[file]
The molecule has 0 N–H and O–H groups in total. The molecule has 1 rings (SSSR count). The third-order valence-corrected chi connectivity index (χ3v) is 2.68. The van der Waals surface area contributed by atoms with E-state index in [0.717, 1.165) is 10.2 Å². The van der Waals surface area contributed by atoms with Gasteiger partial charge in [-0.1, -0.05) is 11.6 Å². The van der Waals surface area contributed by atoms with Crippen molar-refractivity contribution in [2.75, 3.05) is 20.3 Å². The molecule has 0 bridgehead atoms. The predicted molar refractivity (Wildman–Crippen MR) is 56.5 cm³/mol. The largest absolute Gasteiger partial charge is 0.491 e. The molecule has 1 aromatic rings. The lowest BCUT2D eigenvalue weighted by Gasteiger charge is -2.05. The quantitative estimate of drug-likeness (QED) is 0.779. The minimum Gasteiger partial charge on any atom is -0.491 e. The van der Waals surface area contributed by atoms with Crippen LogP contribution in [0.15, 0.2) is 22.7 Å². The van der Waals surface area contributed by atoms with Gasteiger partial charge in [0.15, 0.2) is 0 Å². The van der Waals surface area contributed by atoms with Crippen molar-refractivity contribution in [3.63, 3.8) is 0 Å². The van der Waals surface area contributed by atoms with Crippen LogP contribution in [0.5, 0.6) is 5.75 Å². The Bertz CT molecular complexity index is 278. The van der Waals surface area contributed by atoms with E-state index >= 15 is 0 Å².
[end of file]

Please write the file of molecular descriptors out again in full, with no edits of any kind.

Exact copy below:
The molecule has 0 N–H and O–H groups in total. The molecule has 1 rings (SSSR count). The third-order valence-corrected chi connectivity index (χ3v) is 2.68. The van der Waals surface area contributed by atoms with E-state index in [0.717, 1.165) is 10.2 Å². The van der Waals surface area contributed by atoms with Gasteiger partial charge in [-0.1, -0.05) is 11.6 Å². The van der Waals surface area contributed by atoms with Crippen molar-refractivity contribution in [2.75, 3.05) is 20.3 Å². The molecule has 0 bridgehead atoms. The predicted molar refractivity (Wildman–Crippen MR) is 56.5 cm³/mol. The largest absolute Gasteiger partial charge is 0.491 e. The molecule has 1 aromatic rings. The lowest BCUT2D eigenvalue weighted by Gasteiger charge is -2.05. The quantitative estimate of drug-likeness (QED) is 0.779. The minimum Gasteiger partial charge on any atom is -0.491 e. The van der Waals surface area contributed by atoms with Crippen LogP contribution in [0.15, 0.2) is 22.7 Å². The van der Waals surface area contributed by atoms with Gasteiger partial charge in [0.15, 0.2) is 0 Å². The van der Waals surface area contributed by atoms with Crippen molar-refractivity contribution in [3.63, 3.8) is 0 Å². The van der Waals surface area contributed by atoms with Crippen LogP contribution in [0.5, 0.6) is 5.75 Å². The Bertz CT molecular complexity index is 278. The van der Waals surface area contributed by atoms with E-state index >= 15 is 0 Å².